College Park is a used Caltrain station in San Jose, California. It is served by two trains in each direction Monday through Friday, no train stops there on weekends or holidays, it is in Caltrain Fare Zone 4. College Park serves Bellarmine College Preparatory, a boys' secondary school, resulting in the school-related service times. Before Caltrain, College Park was a station on Southern Pacific's Peninsula Commute line, in fare zone 6, it is mentioned in Jack London's 1903 novel The Call of the Wild as the location at which the stolen canine protagonist is fenced, beginning his journey away from civilization. In August 2005, service was reduced from 12 daily trains to four; the nearby students who use the station have a history of protesting to protect it from removal. Due to the small size of the station, only two cars within a 5-car train are capable of opening their doors to allow passengers to board/disembark. Caltrain Ticket Machines Sheltered Waiting Bench Clipper Card Validator Media related to College Park station at Wikimedia Commons Station information Station information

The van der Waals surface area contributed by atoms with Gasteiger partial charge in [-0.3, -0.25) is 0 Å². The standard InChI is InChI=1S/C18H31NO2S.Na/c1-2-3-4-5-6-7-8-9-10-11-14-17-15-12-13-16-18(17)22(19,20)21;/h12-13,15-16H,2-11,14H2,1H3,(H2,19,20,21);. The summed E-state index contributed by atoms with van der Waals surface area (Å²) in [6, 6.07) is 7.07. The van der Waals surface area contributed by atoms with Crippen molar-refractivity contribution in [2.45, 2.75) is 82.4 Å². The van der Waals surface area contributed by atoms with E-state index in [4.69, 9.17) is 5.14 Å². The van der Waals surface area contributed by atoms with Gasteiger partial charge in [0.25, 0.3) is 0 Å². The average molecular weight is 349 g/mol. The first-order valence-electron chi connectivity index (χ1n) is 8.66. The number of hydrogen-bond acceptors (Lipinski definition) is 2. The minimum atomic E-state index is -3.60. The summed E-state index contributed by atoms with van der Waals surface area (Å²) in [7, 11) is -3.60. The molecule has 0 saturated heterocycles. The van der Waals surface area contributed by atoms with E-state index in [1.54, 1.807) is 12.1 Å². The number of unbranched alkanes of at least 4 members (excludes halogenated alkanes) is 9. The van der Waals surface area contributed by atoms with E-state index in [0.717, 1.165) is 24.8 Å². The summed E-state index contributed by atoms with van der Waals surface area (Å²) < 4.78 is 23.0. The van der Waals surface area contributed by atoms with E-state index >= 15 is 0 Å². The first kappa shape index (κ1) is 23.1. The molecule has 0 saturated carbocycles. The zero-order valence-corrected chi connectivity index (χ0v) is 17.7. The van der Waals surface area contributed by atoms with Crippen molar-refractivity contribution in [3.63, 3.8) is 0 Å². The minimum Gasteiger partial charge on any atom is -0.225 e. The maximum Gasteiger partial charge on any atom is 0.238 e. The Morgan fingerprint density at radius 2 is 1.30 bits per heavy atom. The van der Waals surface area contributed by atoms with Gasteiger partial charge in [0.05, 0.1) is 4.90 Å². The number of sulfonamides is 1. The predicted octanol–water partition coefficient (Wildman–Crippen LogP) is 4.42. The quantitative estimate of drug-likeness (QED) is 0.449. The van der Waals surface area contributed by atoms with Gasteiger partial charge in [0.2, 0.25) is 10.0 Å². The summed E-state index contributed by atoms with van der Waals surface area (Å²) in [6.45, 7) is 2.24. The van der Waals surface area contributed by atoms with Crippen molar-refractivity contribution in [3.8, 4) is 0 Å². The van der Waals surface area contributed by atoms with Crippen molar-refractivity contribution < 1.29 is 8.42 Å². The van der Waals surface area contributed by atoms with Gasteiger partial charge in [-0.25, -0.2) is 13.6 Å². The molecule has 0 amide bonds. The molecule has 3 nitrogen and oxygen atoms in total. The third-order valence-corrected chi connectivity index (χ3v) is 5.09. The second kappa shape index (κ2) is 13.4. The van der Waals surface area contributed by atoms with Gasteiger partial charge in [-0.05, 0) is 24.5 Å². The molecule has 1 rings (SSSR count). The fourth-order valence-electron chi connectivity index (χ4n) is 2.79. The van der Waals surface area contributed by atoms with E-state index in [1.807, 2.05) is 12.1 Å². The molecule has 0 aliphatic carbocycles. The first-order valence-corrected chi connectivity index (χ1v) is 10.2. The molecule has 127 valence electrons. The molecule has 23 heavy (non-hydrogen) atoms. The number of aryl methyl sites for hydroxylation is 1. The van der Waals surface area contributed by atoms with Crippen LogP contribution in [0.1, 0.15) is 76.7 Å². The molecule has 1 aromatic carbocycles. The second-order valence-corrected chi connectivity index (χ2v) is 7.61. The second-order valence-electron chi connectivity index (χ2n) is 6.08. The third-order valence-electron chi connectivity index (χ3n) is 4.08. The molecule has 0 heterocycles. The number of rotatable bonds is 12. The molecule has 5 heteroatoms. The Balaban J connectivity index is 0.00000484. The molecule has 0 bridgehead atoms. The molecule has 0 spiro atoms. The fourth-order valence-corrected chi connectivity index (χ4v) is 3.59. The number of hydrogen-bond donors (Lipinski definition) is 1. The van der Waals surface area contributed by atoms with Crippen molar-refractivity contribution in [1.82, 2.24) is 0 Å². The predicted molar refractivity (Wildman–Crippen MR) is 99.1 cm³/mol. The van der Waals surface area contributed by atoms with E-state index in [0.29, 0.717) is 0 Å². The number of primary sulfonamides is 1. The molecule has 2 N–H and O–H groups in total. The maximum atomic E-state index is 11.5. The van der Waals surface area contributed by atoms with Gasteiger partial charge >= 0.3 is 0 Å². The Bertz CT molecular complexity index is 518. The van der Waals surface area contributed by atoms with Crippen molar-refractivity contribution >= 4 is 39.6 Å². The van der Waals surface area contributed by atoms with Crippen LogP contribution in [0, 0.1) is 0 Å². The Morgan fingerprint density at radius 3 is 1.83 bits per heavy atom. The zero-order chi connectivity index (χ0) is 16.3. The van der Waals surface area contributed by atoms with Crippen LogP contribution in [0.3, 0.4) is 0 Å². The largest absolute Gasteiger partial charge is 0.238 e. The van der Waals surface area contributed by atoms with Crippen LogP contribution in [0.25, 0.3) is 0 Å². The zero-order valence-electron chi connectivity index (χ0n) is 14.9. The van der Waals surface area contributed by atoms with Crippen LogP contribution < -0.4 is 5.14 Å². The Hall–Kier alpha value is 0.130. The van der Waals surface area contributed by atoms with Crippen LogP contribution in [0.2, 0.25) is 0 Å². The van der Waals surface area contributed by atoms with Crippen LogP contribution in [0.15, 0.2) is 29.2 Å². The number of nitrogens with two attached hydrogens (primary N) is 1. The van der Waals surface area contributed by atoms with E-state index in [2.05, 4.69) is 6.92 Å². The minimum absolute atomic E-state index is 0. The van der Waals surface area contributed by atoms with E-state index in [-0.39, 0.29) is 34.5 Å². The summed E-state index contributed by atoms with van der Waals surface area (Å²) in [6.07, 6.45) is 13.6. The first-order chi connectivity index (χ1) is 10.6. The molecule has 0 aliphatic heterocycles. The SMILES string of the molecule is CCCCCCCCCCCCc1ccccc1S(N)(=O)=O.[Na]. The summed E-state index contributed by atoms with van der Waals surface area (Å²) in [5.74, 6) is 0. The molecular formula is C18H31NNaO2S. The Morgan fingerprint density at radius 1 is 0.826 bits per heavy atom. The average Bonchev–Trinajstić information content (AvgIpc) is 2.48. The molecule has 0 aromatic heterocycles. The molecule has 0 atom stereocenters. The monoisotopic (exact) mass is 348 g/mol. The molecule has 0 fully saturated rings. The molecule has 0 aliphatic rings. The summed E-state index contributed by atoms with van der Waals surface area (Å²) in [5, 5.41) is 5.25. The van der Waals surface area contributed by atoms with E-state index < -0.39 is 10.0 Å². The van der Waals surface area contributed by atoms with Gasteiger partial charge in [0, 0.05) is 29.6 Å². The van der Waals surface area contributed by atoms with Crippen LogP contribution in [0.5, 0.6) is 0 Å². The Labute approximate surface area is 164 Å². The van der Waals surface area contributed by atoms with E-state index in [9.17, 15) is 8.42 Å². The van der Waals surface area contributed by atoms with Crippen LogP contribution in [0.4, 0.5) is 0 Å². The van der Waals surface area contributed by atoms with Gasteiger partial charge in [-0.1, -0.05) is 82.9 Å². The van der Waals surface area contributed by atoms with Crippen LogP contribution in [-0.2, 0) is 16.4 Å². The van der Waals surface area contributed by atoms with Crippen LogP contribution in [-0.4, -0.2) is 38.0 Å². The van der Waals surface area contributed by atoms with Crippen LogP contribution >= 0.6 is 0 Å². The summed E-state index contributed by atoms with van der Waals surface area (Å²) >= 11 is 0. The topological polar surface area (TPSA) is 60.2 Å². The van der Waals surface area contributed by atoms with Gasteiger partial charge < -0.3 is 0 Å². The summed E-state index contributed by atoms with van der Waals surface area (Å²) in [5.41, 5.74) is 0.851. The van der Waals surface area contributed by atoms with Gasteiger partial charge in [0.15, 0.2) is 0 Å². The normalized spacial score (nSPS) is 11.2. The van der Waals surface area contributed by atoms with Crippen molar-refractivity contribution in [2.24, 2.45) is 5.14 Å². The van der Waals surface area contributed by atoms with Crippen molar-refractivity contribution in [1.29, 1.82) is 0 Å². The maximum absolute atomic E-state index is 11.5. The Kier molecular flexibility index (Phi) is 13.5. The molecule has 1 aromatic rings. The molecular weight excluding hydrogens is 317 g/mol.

Caltrain is a California commuter rail line on the San Francisco Peninsula and in the Santa Clara Valley. The northern terminus of the line is in San Francisco at King streets. Trains leave San Francisco and San Jose hourly during middays, every 90 minutes during weekends, with limited stop service during rush hour running every 20 minutes, "Baby Bullet" express service running every 30 minutes. Extra trains are run for special events held in AT&T Park in San Francisco, Stanford Stadium in Palo Alto, SAP Center in San Jose. Caltrain operates 92 weekday trains. Weekday ridership in February 2018 averaged 65,095. Caltrain is governed by the Peninsula Corridor Joint Powers Board which consists of agencies from the three counties served by Caltrain: San Francisco, San Mateo and Santa Clara; each member agency has three representatives on a nine-member Board of Directors. The member agencies are the City and County of San Francisco, SamTrans and the Santa Clara Valley Transportation Authority. Caltrain has 28 regular stops, one limited-service weekday-only stop, one football-only stop, two weekend-only stops.